Asee peer logo

A Novel Use Of Hysys To Design An Industrial Refrigeration System

Download Paper |

Conference

1998 Annual Conference

Location

Seattle, Washington

Publication Date

June 28, 1998

Start Date

June 28, 1998

End Date

July 1, 1998

ISSN

2153-5965

Page Count

7

Page Numbers

3.32.1 - 3.32.7

Permanent URL

https://peer.asee.org/7317

Download Count

295

Request a correction

Paper Authors

author page

K. Hing Pang

Download Paper |

Abstract
NOTE: The first page of text has been automatically extracted and included below in lieu of an abstract

Session 3613

A Novel Use of HYSYS to Design an Industrial Refrigeration System K. Hing Pang California Polytechnic University, Pomona

Introduction

Industrial refrigeration systems such as those present in an ethylene plant or an ammonia plant are designed based on the demand of refrigerant in the process. Once the duties of the heat exchangers and the temperatures of the refrigerant are specified, the refrigeration system consisting of compressors, condensers and flash drums can be designed. Process simulators such as Provision or Aspen can be used to design the refrigeration system by using feed-forward or feed-back controllers to determine required refrigerant flow rates and the resulting compressor capacities. This technique often results in many control loops, each requiring many iterations to converge. This paper is the result of a senior project (1) undertaken by a chemical engineering senior at Cal Poly, Pomona. It describes how HYSYS has been used successfully to design a refrigeration system with 4 compressors, 13 heat exchangers and 4 flash drums without resorting to numerous control and recycle loops. The intent of this paper is not to provide a rigorous comparison between simulators, but to focus on a special technique used for solving industrial refrigeration design problems. It is expected that the same technique can be applied to other utility systems.

What is an industrial refrigeration system?

An ethylene manufacturing process usually consists of a hot section and a cold section. The primary equipment in the hot section is the pyrolysis furnace in which hydrocarbons are cracked at temperatures in excess of 1000o F to form ethylene and a slate of byproducts including methane, ethane, propylene, C4’s and C5 and heavier hydrocarbons. The cold section consists of a series of distillation columns, flash drums and exchangers which separate pure ethylene from the byproducts. The cold section operates under cryogenic conditions with temperatures ranging from -160o F to -25o F. Refrigerants, usually ethylene and/or propylene of several temperature levels, are used as coolants in exchangers and condensers.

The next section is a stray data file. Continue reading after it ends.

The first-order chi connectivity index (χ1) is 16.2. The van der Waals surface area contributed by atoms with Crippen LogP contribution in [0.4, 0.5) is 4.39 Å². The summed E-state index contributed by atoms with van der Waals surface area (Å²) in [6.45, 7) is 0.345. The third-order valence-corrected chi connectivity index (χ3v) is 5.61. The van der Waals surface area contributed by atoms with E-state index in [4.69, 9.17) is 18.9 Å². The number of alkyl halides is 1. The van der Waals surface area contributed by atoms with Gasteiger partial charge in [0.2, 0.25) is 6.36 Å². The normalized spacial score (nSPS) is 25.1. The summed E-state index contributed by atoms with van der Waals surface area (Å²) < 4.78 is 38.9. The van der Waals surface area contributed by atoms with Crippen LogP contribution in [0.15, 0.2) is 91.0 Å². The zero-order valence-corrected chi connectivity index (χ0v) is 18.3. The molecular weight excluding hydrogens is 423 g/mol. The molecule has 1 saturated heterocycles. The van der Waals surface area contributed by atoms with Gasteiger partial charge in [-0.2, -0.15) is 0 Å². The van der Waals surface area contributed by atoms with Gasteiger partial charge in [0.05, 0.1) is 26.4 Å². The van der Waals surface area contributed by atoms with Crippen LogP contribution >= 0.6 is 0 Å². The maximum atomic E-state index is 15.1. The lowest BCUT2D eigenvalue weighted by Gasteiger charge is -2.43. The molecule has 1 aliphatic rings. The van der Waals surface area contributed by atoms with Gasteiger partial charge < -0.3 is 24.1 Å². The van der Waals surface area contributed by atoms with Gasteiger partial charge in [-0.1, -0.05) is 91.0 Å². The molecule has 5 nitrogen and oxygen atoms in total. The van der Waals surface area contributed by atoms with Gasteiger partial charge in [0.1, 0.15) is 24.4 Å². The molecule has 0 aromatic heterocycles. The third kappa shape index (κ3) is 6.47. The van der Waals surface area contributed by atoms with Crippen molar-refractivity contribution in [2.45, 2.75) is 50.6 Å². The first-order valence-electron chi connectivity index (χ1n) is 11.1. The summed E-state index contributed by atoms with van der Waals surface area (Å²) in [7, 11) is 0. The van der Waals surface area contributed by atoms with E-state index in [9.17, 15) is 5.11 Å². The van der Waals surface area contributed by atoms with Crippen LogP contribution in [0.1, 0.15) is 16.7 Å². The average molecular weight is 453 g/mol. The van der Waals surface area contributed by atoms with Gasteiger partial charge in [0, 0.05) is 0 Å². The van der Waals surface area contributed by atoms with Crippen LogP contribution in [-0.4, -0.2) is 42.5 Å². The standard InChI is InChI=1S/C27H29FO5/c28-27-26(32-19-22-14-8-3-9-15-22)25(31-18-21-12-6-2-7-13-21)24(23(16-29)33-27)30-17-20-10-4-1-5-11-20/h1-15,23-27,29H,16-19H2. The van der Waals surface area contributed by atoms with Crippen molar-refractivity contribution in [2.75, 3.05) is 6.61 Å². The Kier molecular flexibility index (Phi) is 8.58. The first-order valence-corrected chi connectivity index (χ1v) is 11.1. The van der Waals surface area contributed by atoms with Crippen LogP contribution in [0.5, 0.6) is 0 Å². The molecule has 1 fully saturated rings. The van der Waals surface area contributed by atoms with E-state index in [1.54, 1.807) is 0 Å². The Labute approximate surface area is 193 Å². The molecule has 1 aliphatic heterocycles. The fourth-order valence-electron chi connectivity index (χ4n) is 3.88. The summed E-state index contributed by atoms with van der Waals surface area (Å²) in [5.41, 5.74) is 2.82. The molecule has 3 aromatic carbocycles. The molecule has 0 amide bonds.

Figure (1) shows the basic elements of a single level ethylene refrigeration system. Ethylene vapor is compressed in a compressor C1 from pressure P1 to P2 while temperature rises from T1 to T2. The compressed ethylene is cooled to temperature T3 and condensed to liquid in an exchanger E1. The liquid ethylene is expanded adiabatically in an expansion valve V1 to P3 while the temperature is further lowered to T4 and the the liquid is partially vaporized. The vapor is separated in a flash drum from the liquid which is used as a refrigerant in a process exchanger E2. The process stream is cooled and the liquid refrigerant absorbs the process duty Q and is vaporized. The vapor ethylene returns to the suction head of the compressor hence completing the cycle. The size of the compressor C1, exchanger E1, expansion valve V1 and the flash drum F1 depends on the temperature level of the refrigerant and the process duty Q.

Hing Pang, K. (1998, June), A Novel Use Of Hysys To Design An Industrial Refrigeration System Paper presented at 1998 Annual Conference, Seattle, Washington. https://peer.asee.org/7317

ASEE holds the copyright on this document. It may be read by the public free of charge. Authors may archive their work on personal websites or in institutional repositories with the following citation: © 1998 American Society for Engineering Education. Other scholars may excerpt or quote from these materials with the same citation. When excerpting or quoting from Conference Proceedings, authors should, in addition to noting the ASEE copyright, list all the original authors and their institutions and name the host city of the conference. - Last updated April 1, 2015